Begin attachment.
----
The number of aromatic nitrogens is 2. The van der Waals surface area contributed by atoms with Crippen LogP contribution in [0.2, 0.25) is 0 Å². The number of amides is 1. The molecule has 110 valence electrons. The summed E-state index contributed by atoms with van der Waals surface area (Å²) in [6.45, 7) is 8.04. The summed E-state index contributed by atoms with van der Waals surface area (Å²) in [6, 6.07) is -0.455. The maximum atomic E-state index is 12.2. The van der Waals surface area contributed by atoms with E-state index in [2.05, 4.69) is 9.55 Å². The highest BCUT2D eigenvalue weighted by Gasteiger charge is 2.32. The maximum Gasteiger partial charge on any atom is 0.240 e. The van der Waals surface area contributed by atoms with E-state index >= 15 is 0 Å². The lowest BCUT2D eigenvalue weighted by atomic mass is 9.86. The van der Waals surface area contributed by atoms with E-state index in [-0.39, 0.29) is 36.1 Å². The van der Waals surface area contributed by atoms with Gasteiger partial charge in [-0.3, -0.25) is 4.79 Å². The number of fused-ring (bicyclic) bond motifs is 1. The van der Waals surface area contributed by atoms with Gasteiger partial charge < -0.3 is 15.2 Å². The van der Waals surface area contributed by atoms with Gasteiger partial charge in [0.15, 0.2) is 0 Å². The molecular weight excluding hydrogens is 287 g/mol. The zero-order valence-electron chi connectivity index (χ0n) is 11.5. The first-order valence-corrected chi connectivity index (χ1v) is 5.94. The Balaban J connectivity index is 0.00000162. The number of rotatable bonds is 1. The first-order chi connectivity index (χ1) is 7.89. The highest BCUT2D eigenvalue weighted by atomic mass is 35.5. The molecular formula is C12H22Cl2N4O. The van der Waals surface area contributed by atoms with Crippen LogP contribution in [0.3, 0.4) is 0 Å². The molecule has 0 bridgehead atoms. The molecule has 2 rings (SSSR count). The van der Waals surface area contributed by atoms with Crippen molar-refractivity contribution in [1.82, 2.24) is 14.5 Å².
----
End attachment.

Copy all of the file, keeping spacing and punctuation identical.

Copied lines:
The number of aromatic nitrogens is 2. The van der Waals surface area contributed by atoms with Crippen LogP contribution in [0.2, 0.25) is 0 Å². The number of amides is 1. The molecule has 110 valence electrons. The summed E-state index contributed by atoms with van der Waals surface area (Å²) in [6.45, 7) is 8.04. The summed E-state index contributed by atoms with van der Waals surface area (Å²) in [6, 6.07) is -0.455. The maximum atomic E-state index is 12.2. The van der Waals surface area contributed by atoms with E-state index in [2.05, 4.69) is 9.55 Å². The highest BCUT2D eigenvalue weighted by Gasteiger charge is 2.32. The maximum Gasteiger partial charge on any atom is 0.240 e. The van der Waals surface area contributed by atoms with E-state index >= 15 is 0 Å². The lowest BCUT2D eigenvalue weighted by atomic mass is 9.86. The van der Waals surface area contributed by atoms with E-state index in [-0.39, 0.29) is 36.1 Å². The van der Waals surface area contributed by atoms with Gasteiger partial charge in [-0.3, -0.25) is 4.79 Å². The number of fused-ring (bicyclic) bond motifs is 1. The van der Waals surface area contributed by atoms with Gasteiger partial charge < -0.3 is 15.2 Å². The van der Waals surface area contributed by atoms with Gasteiger partial charge in [0.15, 0.2) is 0 Å². The molecular weight excluding hydrogens is 287 g/mol. The zero-order valence-electron chi connectivity index (χ0n) is 11.5. The first-order valence-corrected chi connectivity index (χ1v) is 5.94. The Balaban J connectivity index is 0.00000162. The number of rotatable bonds is 1. The first-order chi connectivity index (χ1) is 7.89. The highest BCUT2D eigenvalue weighted by atomic mass is 35.5. The molecular formula is C12H22Cl2N4O. The van der Waals surface area contributed by atoms with Crippen LogP contribution in [0.3, 0.4) is 0 Å². The molecule has 0 bridgehead atoms. The molecule has 2 rings (SSSR count). The van der Waals surface area contributed by atoms with Crippen molar-refractivity contribution in [1.82, 2.24) is 14.5 Å².